Decision makers often wish to compare the financial statements of several firms. To permit valid comparisons, the firms’ statements need to be based on the same set of accounting principles, which are the rules and procedures used to produce the financial statements.
To illustrate how one event might be accounted for in more than one way, consider a movie production company that has just produced a new film costing $25,000,000. Assume that a balance sheet is to be prepared before the film is marketed. Does the firm have a $25,000,000 asset? The real value of the film rests on its capability to generate future revenues. A successful film will generate revenue that is many times greater than its cost; an unsuccessful film may not even cover its cost. At the balance sheet date, the future revenue is unknown.
As a potential investor or creditor, how would you prefer that this film be reflected on the balance sheet? Two obvious alternatives are $25,000,000 and $0. The latter is clearly more conservative; it results in a lower asset value. Some financial statement readers would prefer this conservative approach. Others would maintain that management expects to reap at least $25,000,000 in revenue; otherwise, they would not have undertaken the project. Thus, they feel that $25,000,000 is the most reasonable figure. There is no obvious answer to this issue. However, to permit valid comparisons of various firms’ balance sheets, the same accounting principle should be used. Current accounting practice, in general, is to record assets at historical cost; in this case, the movie would be recorded at $25,000,000.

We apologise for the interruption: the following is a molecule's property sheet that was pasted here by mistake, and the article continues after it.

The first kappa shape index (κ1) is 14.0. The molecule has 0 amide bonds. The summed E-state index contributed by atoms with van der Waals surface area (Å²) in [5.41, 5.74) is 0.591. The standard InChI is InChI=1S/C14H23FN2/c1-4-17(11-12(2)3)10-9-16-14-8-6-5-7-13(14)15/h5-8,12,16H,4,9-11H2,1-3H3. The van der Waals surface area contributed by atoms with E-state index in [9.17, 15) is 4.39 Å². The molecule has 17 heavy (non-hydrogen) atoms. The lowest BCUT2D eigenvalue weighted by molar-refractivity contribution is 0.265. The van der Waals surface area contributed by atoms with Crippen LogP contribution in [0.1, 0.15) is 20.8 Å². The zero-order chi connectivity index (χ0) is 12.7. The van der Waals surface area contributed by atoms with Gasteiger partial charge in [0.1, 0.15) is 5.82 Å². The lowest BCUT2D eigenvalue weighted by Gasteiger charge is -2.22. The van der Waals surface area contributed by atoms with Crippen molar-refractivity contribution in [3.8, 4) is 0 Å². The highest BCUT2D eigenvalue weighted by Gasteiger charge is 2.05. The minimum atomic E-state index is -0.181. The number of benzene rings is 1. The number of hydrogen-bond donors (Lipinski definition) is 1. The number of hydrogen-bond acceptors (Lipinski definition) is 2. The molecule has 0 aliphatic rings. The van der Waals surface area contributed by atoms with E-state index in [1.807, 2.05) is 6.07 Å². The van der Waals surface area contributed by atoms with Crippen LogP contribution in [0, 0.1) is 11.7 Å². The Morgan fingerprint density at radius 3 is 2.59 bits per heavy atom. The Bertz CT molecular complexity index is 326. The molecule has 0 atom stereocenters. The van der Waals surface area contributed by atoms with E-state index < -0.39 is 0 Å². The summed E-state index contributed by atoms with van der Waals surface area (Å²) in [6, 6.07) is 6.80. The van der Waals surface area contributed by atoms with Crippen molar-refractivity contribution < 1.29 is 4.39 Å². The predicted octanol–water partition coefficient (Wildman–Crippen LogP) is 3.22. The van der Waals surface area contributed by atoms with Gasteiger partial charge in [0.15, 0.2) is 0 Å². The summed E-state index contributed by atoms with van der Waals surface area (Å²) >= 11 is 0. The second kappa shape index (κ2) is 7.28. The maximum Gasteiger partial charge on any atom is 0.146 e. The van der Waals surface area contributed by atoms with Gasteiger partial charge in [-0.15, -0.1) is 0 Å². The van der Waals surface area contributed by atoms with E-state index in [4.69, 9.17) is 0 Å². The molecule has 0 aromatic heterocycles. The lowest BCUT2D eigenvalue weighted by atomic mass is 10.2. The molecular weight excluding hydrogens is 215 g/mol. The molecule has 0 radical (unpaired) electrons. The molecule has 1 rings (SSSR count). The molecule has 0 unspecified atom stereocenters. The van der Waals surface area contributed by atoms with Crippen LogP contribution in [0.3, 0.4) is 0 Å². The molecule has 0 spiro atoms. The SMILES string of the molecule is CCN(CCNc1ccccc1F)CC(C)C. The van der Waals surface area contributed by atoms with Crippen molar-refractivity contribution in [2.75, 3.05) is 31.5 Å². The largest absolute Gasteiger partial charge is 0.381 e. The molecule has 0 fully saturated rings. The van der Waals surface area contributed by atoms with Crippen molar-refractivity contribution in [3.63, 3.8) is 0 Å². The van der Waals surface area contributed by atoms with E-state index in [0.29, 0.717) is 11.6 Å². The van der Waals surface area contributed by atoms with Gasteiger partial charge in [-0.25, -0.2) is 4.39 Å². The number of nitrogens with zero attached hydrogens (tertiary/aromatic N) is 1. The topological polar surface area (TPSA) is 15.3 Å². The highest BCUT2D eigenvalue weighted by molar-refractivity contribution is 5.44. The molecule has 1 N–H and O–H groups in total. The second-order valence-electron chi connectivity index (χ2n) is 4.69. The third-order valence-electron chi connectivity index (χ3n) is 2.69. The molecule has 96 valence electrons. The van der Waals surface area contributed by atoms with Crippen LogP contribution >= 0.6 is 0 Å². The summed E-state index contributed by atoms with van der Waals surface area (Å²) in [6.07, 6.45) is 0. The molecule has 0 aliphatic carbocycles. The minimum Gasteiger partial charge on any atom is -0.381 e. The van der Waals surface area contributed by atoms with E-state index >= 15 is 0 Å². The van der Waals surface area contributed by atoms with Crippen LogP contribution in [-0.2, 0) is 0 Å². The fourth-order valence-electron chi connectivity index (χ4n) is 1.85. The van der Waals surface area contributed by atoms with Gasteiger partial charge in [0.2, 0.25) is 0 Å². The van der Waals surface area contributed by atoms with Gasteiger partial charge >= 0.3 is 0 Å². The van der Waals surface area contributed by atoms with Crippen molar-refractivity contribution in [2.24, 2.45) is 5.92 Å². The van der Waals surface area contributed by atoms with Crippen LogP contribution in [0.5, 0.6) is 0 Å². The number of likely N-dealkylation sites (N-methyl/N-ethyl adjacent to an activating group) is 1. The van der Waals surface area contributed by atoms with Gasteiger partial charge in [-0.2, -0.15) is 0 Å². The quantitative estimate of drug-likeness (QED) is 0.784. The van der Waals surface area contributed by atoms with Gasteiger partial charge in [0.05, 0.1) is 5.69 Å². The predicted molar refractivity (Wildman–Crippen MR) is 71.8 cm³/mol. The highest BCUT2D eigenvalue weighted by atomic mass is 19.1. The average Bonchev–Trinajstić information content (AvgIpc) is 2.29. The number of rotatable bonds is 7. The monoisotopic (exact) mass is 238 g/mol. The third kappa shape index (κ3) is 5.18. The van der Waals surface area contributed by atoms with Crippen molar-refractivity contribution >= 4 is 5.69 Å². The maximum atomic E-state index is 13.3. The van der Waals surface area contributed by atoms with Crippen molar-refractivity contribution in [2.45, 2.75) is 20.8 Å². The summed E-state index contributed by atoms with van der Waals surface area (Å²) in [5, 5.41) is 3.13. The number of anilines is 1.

- The Financial Accounting Standards Board (FASB)
- The Securities and Exchange Commission (SEC)